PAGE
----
Chuseok Road Trip Time!

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A couple of weeks ago (Spet 29 – Oct 3) we had a 5 day holiday to celebrate the harvest festival of Chuseok, and Korea’s National Foundation Day. So, what better way to celebrate Korean holidays than with an American tradition: Roadtrip!!! After much debate, the three of us (Mike, Akasha, and Remi) set out to see the sites of the east.  We had a few items we wanted to see and friends we wanted to visit, but no set agenda.  Our goal was to drive a bit (about 3 hours a day), sleep on isolated pagodas, see northern and eastern Korea, hike mountains, go to the beach and see a few festivals.  We did it and it was by far, one of our best vacations ever!

Our beautiful pagoda

Day 1 This was a Friday, so we had to work till 5 pm, at which point we finished packing the car, grabbed a quick dinner at the local Kimbop Nara and hit the road at 6!  We went a bit north first, and traffic was good until we got to Gwangju, where we hit some serious Chuseok traffic. Chuseok traffic can be paralyzing, turning two hour drives into nine-hour odysseys, but for the most part, we got lucky. A few minutes past Gwangu, we found our dream pagoda just around a sharp bend on a mountain road not far from the small town off of Namwon. It was around 9:30, and even in the dark it was obvious that we were going to wake up to a beautiful view of Jirisan.  We slept with the moonlight pouring through the tent.

 

Day 2 We woke up to a beautiful view of the valley leading to Jirisan national park. After rousing ourselves, we hiked for an hour giving Remi a stretch before heading out on the road.  We didn’t get very far because I (Akasha) was beckoned by a mural of my favorite Korean children’s book, Puppy Poo.

The first mural panel of my favorite Korean children’s book.

We walked along the streeets of Udang, also known as ‘the cutest town ever.’  It was covered in murals.  We poked into someone’s home business, watched them make rice cakes, and snuck pictures of their garden.  Then we  pushed on till we stumbled on to a nice little farmer’s market.  Here we found whole fried chickens, sompyeong candy (a Chuseok specialty) and fish, fish, fish. Finally, just past noon, we found a landmark that was on the map: Haeinsa Temple, one of the oldest and most important Buddhist temples in Korea.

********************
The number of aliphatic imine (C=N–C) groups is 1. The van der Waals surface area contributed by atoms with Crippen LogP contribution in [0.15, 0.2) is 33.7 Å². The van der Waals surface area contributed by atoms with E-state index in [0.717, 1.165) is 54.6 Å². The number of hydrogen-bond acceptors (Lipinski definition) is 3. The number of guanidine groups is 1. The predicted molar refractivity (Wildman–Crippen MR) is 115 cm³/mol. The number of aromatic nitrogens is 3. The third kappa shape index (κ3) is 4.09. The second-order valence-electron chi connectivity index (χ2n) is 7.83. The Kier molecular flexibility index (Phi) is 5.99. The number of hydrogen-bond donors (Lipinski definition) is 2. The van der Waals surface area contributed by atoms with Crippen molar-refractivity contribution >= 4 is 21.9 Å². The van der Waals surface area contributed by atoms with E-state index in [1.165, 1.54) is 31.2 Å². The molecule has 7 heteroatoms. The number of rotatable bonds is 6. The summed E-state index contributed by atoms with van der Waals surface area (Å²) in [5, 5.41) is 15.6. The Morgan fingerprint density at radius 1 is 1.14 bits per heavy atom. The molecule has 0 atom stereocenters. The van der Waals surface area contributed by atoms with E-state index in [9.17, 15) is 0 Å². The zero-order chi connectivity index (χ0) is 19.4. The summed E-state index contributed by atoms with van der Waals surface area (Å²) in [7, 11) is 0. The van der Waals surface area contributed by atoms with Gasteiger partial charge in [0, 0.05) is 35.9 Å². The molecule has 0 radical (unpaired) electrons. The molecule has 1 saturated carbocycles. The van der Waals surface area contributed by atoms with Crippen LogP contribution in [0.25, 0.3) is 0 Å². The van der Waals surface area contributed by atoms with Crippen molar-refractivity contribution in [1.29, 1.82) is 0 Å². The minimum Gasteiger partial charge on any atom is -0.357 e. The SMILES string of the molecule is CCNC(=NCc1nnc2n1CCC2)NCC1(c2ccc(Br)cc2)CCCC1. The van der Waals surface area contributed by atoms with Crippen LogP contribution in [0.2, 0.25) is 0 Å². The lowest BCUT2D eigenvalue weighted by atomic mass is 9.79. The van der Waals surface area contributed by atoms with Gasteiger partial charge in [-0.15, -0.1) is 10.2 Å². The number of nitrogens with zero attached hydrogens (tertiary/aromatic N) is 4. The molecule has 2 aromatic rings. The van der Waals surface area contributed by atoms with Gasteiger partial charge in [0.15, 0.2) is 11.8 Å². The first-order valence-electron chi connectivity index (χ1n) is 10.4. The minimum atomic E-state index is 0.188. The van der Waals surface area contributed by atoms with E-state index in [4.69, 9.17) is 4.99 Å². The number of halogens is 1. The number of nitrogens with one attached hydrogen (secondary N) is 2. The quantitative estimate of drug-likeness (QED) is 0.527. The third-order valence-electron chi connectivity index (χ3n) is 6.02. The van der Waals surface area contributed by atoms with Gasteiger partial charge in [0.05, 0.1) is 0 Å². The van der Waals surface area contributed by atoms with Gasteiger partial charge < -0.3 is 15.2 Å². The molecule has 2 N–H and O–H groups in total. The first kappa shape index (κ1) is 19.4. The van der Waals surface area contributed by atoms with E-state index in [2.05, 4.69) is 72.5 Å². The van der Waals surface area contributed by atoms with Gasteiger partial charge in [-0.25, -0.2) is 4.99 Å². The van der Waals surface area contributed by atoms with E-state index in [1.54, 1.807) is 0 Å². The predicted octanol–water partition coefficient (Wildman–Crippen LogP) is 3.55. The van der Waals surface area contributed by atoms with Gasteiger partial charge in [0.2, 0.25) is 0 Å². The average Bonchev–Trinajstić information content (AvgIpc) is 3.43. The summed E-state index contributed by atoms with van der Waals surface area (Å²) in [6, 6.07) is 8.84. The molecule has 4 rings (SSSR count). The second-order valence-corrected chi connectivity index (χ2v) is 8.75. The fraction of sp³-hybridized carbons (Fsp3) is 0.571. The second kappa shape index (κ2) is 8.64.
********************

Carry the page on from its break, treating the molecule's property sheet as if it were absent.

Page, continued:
murals in Haeinsa

Nestled among the peaks of the Gaya mountains, Haeinsa was founded in 802 by two Chinese brothers. There are over ninety buildings on several levels, which makes for peaceful walking and beautiful views. It also has the Koreana Triptika, a collection of several thousand wood blocks that make up an entire set of Buddhist scriptures. It is a UNESCO World Heritage site and amazing. We weren’t allowed to take pictures, but we did get a print.

Finally, we met our friend Lisa in Andong, saw a bit of the festival, and had a dinner of Kim Chi Chi Ge. Then we drove out of town to find a nice pagoda by the reservoir. It was a beautiful campsite, but the night was cold.

Day 3 Once again we awoke to a beautiful morning, dripping in dew, the mountain valley cloaked in fog. We broke camp, fed the hound, and went into town to meet Lisa for some coffee at a great cafe in her neighborhood. Next we went to the Andong Mask Festival.

Misty morning pagoda

Andong has the reputation of being a very traditionally Korean city, and Mask dances are part of Korea’s traditional entertainment. They have also expanded the festival to include international dancers and masks, so there’s a lot of cultural knowledge there. There’s also tons of food and activities (like eating shwarma!).  We met up with some of our friends.  Akasha and friends  made a mask in one of the tents, and then we visited a booth that had traditional wedding garments. Here, they dressed us up in hanboks. Mine (Mike’s) was a simple affair, but Akasha had to dress in about four layers, which took almost ten minutes.